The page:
Today's WIEIAD posts showcase more than just food. TikTok and Instagram Reels are video platforms, so users often start their daily eats videos with full-length clips of their bodies. "I believe that the message this sends is unequivocally, 'if you eat like me, you can look like me,'" Colleen Reichmann, PsyD, a Philadelphia-based clinical psychologist and co-author of The Inside Scoop on Eating Disorder Recovery, tells Health. "This is so problematic, because the vast majority of the time, the videos are being done by thin, able-bodied, younger white women—women with an immense amount of body privilege." The videos then end up promoting a specific type of body that's unattainable to the vast majority of people. "[This] is fundamentally misleading because weight and body shape are 95% determined by genetics, not food or exercise," Reichman says.
And they rarely, if ever, promote a healthy relationship with food
Kathleen Meehan, a Los Angeles-based dietitian and certified intuitive eating counselor, agrees with Reichmann that these videos promote the thin ideal and "fail to acknowledge body diversity." This is particularly problematic when the person making the video is using terms like intuitive eating or food freedom.
"Intuitive eating is weight-inclusive, and is for people of all body sizes," Meehan tells Health. "When people with thin privilege highlight their own bodies or continuously use their bodies in marketing, there's a subtle (and even not so subtle, at times) suggestion that a peaceful relationship with food is only for those with bodily privilege." Someone with a larger or otherwise different body may see the video and think that they can't start intuitive eating until they look like the person on screen, which is completely untrue and opposed to the very principles of intuitive eating. Or, they might feel like they're doing intuitive eating "wrong" because their body looks different from the ones they're seeing on social media.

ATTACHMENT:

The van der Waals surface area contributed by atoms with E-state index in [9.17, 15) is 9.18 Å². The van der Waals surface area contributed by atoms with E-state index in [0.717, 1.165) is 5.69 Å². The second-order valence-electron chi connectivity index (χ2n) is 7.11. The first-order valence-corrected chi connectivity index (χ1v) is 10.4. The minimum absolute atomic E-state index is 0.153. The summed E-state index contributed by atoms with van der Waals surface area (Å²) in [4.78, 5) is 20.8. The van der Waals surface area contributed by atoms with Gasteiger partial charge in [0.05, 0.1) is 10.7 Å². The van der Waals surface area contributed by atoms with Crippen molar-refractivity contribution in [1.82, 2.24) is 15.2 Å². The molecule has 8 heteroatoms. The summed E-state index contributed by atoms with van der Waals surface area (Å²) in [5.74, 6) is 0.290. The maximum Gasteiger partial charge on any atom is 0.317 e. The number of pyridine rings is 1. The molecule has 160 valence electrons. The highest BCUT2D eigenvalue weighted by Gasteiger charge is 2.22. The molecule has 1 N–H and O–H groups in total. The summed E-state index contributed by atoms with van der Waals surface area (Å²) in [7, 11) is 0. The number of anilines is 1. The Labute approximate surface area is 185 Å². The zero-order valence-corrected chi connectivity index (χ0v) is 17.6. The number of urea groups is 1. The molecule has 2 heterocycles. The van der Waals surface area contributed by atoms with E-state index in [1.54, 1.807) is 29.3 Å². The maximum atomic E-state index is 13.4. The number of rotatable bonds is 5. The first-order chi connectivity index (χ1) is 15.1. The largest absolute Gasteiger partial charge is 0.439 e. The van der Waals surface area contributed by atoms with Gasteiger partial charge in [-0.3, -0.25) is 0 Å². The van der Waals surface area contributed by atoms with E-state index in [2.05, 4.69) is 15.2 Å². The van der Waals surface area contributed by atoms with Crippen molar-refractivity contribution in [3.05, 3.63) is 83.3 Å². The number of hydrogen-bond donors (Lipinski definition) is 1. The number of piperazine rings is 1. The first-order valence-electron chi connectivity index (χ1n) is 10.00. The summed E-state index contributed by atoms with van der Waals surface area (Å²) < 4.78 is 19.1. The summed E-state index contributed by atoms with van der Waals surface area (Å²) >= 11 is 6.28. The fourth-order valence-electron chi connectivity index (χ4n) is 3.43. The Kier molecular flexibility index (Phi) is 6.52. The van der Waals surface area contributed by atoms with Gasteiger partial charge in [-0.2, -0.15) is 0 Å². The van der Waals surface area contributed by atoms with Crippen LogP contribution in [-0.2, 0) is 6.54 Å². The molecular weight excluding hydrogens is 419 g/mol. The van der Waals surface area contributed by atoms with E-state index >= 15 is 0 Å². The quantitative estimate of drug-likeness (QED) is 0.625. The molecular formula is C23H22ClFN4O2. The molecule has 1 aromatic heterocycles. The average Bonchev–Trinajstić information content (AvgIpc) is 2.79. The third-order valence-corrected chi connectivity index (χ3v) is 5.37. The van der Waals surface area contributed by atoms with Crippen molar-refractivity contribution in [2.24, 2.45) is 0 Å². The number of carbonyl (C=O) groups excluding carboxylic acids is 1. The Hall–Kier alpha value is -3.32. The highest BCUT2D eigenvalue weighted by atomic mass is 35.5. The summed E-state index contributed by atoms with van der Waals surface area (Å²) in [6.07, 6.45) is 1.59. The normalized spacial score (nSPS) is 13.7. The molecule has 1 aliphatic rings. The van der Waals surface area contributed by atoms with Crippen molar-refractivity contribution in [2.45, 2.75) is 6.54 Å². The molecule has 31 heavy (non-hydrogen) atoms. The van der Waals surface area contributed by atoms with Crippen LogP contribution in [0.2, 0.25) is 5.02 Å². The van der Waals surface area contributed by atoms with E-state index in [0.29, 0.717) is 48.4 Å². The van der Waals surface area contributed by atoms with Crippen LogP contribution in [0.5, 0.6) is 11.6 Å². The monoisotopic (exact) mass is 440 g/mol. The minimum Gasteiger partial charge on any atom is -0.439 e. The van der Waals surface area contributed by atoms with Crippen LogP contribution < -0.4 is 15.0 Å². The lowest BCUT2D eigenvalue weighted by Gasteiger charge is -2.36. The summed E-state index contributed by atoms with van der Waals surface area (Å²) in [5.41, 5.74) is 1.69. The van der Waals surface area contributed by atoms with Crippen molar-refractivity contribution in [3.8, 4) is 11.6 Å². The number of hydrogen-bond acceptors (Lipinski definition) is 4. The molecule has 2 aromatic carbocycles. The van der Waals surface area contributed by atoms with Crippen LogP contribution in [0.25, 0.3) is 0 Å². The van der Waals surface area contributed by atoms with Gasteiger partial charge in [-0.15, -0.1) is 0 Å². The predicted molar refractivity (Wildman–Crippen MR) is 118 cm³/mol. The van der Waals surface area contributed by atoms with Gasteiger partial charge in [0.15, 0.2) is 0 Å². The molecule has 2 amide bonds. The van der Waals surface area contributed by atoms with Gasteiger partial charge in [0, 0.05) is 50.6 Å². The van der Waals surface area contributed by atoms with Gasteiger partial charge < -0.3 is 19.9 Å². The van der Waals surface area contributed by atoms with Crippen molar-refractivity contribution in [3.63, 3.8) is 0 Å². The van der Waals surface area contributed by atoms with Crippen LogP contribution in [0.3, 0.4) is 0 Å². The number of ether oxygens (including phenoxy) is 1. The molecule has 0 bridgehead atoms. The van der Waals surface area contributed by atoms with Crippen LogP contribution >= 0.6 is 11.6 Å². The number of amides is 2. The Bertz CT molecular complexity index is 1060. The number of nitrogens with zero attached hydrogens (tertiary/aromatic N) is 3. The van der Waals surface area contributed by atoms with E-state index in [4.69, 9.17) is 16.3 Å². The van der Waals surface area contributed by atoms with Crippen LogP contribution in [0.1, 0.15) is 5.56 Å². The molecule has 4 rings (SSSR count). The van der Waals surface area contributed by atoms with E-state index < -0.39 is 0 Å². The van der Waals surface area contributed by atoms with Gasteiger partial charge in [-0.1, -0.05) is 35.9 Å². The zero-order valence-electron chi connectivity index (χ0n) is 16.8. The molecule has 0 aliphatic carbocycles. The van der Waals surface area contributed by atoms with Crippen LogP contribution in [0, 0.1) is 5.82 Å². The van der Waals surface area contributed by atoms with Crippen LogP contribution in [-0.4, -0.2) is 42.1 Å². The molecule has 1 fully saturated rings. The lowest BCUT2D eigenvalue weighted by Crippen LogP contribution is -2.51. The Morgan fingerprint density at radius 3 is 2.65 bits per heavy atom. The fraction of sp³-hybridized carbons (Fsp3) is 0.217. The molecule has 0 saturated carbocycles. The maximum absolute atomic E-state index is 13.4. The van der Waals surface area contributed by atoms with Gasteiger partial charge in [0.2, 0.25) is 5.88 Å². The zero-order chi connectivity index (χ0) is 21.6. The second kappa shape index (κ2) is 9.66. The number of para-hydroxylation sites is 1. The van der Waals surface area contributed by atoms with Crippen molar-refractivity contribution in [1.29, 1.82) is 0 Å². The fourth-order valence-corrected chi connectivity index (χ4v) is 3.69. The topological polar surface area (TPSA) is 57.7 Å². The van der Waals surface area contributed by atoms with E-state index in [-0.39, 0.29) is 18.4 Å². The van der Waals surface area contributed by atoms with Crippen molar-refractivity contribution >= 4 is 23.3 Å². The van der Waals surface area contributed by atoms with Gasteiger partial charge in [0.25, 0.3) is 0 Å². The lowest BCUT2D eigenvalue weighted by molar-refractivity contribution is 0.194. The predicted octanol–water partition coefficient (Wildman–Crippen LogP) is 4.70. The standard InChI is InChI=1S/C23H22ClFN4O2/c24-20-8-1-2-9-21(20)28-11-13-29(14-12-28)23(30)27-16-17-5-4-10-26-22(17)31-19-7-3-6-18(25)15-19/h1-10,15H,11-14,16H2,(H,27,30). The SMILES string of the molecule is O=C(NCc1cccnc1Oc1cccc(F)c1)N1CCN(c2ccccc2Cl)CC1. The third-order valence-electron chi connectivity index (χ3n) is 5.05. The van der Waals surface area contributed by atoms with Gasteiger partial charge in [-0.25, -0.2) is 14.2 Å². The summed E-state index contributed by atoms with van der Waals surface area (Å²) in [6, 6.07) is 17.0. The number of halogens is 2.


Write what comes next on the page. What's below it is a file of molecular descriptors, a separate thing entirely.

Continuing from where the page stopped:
The problem isn't just about promoting unattainable body standards. Meehan says that the WIEIAD posts that mention intuitive eating often misunderstand what it means in several ways. "When a person posts about intuitive eating but then mentions things like 'portion control,' that's a sign they may not have a complete understanding of what intuitive eating represents," she says. Or they talk only about hunger and fullness without going deeper into other important concepts like satisfaction, flexibility, and body acceptance. It's about so much more than what you eat and how much, and showcasing just those things skews the intention behind intuitive eating.
Social media is never the whole truth
Spence points out that WIEIAD videos are almost never accurate. "Social media presents this image of perfection even though there is no such thing as perfect, especially in the realm of eating," she says. "People have an idea in their heads of what a perfect day of eating looks like and they won't present anything else." They might show portions that are smaller than what they actually ate, or intentionally leave out foods that they deem "unhealthy."
It's also possible that those posting the videos engage in disordered eating behaviors not shown on camera. They might showcase eats on days when they're extremely strict about what and how much they eat, failing to mention that on other days they feel totally out of control around food—a common side effect of such restriction—and end up bingeing.